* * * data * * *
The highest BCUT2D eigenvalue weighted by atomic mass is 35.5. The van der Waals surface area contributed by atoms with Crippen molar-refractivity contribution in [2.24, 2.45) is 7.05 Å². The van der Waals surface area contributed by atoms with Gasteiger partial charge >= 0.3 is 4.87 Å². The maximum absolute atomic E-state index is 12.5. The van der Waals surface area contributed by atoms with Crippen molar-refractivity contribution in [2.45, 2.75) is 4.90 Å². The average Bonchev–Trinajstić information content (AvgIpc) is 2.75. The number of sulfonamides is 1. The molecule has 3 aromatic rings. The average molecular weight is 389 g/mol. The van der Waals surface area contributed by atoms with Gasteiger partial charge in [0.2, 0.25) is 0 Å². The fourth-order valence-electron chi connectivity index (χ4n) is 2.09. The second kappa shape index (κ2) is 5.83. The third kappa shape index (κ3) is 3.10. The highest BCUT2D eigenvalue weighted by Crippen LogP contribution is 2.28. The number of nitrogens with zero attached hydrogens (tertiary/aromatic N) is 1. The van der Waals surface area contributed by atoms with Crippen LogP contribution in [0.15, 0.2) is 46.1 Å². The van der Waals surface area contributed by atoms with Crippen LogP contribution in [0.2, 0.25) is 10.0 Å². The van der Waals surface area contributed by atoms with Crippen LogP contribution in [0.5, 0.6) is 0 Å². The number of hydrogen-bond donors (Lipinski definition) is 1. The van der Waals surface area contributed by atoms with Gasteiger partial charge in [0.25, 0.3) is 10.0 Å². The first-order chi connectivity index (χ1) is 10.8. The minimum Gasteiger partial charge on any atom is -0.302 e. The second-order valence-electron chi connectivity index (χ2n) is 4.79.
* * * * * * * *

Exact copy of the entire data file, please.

The highest BCUT2D eigenvalue weighted by atomic mass is 35.5. The van der Waals surface area contributed by atoms with Crippen molar-refractivity contribution in [2.24, 2.45) is 7.05 Å². The van der Waals surface area contributed by atoms with Gasteiger partial charge >= 0.3 is 4.87 Å². The maximum absolute atomic E-state index is 12.5. The van der Waals surface area contributed by atoms with Crippen molar-refractivity contribution in [2.45, 2.75) is 4.90 Å². The average Bonchev–Trinajstić information content (AvgIpc) is 2.75. The number of sulfonamides is 1. The molecule has 3 aromatic rings. The average molecular weight is 389 g/mol. The van der Waals surface area contributed by atoms with Gasteiger partial charge in [0.2, 0.25) is 0 Å². The fourth-order valence-electron chi connectivity index (χ4n) is 2.09. The second kappa shape index (κ2) is 5.83. The third kappa shape index (κ3) is 3.10. The highest BCUT2D eigenvalue weighted by Crippen LogP contribution is 2.28. The number of nitrogens with zero attached hydrogens (tertiary/aromatic N) is 1. The van der Waals surface area contributed by atoms with Crippen LogP contribution in [0.15, 0.2) is 46.1 Å². The van der Waals surface area contributed by atoms with Crippen LogP contribution in [0.2, 0.25) is 10.0 Å². The van der Waals surface area contributed by atoms with Crippen LogP contribution in [0.5, 0.6) is 0 Å². The number of hydrogen-bond donors (Lipinski definition) is 1. The van der Waals surface area contributed by atoms with Gasteiger partial charge in [0.25, 0.3) is 10.0 Å². The first-order chi connectivity index (χ1) is 10.8. The minimum Gasteiger partial charge on any atom is -0.302 e. The second-order valence-electron chi connectivity index (χ2n) is 4.79.